From his initial art school rejection to his Modernist childhood home, we speak to the iconic artist as his new exhibition opens in Los Angeles
“I’ve had a couple of openings now where many, many people wore stripes for me,” says the Los Angeles-based artist Peter Shire. Today his long-sleeved striped shirt, which Shire’s studio manager calls his “uniform”, is red and has been teamed with a bright yellow undershirt and a lime green puffer jacket. “I’m being very cognisant and careful about the grouping and the colours,” he explains. “Like with this one, I distinctly wore a yellow shirt underneath because you’ve got to have a little yellow if you’ve got a bit of red, and if you have a bit of red you have to have a bit of blue or – in this case – green. I feel that many things that I do are testing the colour combinations I want to paint the pieces.”
It should come as little surprise that a founding member of The Memphis Group, an Italian collective famed for their bold and colourful approach to product design, is a jaunty dresser. Since the 1970s, Shire has delighted in pushing the boundaries of good taste in everything that he turns his hand to, whether it’s pottery, furniture design or public sculpture – creating an instantly recognisable visual language that prioritises humour, whimsy and sensuality above all else.
On the occasion of the exhibition Peter Shire: Drawings, Impossible Teapots, Furniture & Sculpture at Kayne Griffin Corcoran, Shire talks to AnOther about kitsch, Modernist architecture and formative memories.
On his early brush with failure...
“I got rejected [from art school]. They told me my drawing wasn’t strong enough, and I got to take a qualifying class and was just drawing to develop a portfolio. It was very operative for me because it was really important to have that anxiety... of having to really go for it and create discipline. For a lot of the kids that went into the school it was sort of a giggle. It wasn’t do or die. They’d go and smoke weed on the roof and wander off into their bedrooms to get bohemian [laughs]. They didn’t have that structure and a lot of them flubbed out.”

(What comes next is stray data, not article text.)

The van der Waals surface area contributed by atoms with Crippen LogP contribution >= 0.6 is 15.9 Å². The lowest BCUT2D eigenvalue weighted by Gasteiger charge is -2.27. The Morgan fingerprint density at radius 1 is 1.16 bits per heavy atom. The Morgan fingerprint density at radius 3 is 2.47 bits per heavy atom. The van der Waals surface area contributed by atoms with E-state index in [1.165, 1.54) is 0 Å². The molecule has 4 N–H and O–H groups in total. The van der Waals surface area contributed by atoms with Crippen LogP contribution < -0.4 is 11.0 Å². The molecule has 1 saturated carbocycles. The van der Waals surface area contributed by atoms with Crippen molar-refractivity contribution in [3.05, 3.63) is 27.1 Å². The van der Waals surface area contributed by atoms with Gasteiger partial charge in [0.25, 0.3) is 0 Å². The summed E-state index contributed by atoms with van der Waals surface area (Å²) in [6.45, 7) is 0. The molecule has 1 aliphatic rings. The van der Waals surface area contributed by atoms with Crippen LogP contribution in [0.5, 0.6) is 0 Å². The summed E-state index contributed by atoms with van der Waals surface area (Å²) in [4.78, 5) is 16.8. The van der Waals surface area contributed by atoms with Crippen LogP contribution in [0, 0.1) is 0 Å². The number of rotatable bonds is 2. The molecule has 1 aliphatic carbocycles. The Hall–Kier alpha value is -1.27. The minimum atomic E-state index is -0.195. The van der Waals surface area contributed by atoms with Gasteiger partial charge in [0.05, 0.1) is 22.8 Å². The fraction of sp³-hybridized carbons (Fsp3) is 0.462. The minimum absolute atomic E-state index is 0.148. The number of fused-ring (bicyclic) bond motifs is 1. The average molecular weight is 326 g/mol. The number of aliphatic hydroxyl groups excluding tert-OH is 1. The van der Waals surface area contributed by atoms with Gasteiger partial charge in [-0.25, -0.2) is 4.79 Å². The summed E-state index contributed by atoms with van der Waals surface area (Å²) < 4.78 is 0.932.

“‘Kitsch’ is a terrific word. Ask anyone what it is and they will tell you something different or say, ‘Well I don’t know how to define it but I know what it is’. We like the dictionary, because the dictionary is semantics and semantics are what form our common philosophy. I searched and searched through various definitions that were equally divergent and the one that came out as the most definitive in my mind is: ‘Kitsch is the substitution of real values for spurious values’. The example would be the substitution of real flowers for plastic flowers.”
On finding inspiration in unexpected places...
“My dad was a carpenter. We made things as children, not only things that I had dreamt up, but we did furniture for people’s houses. [Our] little yard became a cabinet shop and it had a pile of wood in it. This wood pile was probably about four feet deep and when work needed to be done the saw got dragged out and the woodpile got fished through and taken apart to find what you needed. Probably one of the big influences on both my brother and myself is how this woodpile got reconstituted once you were done with it. Because it was a jigsaw puzzle of all these completely unrelated size: it was all wood, and it was square, but it wasn’t all 2x4. I attribute that as one of the biggest influences on us. It comes into fitting these pieces together that I make and stacking a kiln.”
On the folly of Modernist architecture...
“We lived in a Modernist house and the thing about Modernism is that it doesn’t allow for anything else: there’s no place for family photos, there’s no place for knick-knacks that people give you that are totally disgusting but you love the people so much you keep them, there’s no place for all the kind of junk that one picks up along the way; and there is definitely no place for making furniture, making art and doing stuff that isn’t controlled.
“One of the great stories [about Modernist architecture] is coming out of the parking structure and going ‘God, why do I have to walk all the way to the end of the drive? I could just go through these bushes and I would be right there.’ Then you look and there is a pathway beaten through those bushes, and do you know what they call that in architecture? Desire lines.”
Peter Shire: Drawings, Impossible Teapots, Furniture & Sculpture runs at Kayne Griffin Corcoran, Los Angeles, until May 12, 2018.